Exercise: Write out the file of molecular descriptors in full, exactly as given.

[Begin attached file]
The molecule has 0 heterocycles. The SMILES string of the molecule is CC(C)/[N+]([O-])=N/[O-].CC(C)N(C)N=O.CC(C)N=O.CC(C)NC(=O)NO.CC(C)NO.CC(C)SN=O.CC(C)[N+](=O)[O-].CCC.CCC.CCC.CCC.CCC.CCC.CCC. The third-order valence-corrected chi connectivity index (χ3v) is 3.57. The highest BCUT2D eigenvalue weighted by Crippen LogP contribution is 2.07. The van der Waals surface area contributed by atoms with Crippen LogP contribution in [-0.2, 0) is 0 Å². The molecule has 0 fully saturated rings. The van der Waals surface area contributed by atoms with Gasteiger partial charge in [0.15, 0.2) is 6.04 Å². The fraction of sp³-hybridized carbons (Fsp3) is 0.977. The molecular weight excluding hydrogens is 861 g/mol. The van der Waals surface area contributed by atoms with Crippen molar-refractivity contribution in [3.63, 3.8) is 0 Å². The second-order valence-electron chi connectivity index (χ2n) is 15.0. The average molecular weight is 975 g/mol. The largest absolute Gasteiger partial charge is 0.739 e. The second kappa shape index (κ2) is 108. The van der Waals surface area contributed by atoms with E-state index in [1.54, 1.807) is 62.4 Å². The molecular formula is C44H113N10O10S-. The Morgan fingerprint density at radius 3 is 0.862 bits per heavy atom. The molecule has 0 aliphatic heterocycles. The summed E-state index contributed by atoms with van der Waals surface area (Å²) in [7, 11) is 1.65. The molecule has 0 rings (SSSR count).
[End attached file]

The molecule has 0 heterocycles. The SMILES string of the molecule is CC(C)/[N+]([O-])=N/[O-].CC(C)N(C)N=O.CC(C)N=O.CC(C)NC(=O)NO.CC(C)NO.CC(C)SN=O.CC(C)[N+](=O)[O-].CCC.CCC.CCC.CCC.CCC.CCC.CCC. The third-order valence-corrected chi connectivity index (χ3v) is 3.57. The highest BCUT2D eigenvalue weighted by Crippen LogP contribution is 2.07. The van der Waals surface area contributed by atoms with Crippen LogP contribution in [-0.2, 0) is 0 Å². The molecule has 0 fully saturated rings. The van der Waals surface area contributed by atoms with Gasteiger partial charge in [0.15, 0.2) is 6.04 Å². The fraction of sp³-hybridized carbons (Fsp3) is 0.977. The molecular weight excluding hydrogens is 861 g/mol. The van der Waals surface area contributed by atoms with Crippen molar-refractivity contribution in [3.63, 3.8) is 0 Å². The second-order valence-electron chi connectivity index (χ2n) is 15.0. The average molecular weight is 975 g/mol. The largest absolute Gasteiger partial charge is 0.739 e. The second kappa shape index (κ2) is 108. The van der Waals surface area contributed by atoms with E-state index in [1.54, 1.807) is 62.4 Å². The molecular formula is C44H113N10O10S-. The Morgan fingerprint density at radius 3 is 0.862 bits per heavy atom. The molecule has 0 aliphatic heterocycles. The summed E-state index contributed by atoms with van der Waals surface area (Å²) in [7, 11) is 1.65. The molecule has 0 rings (SSSR count).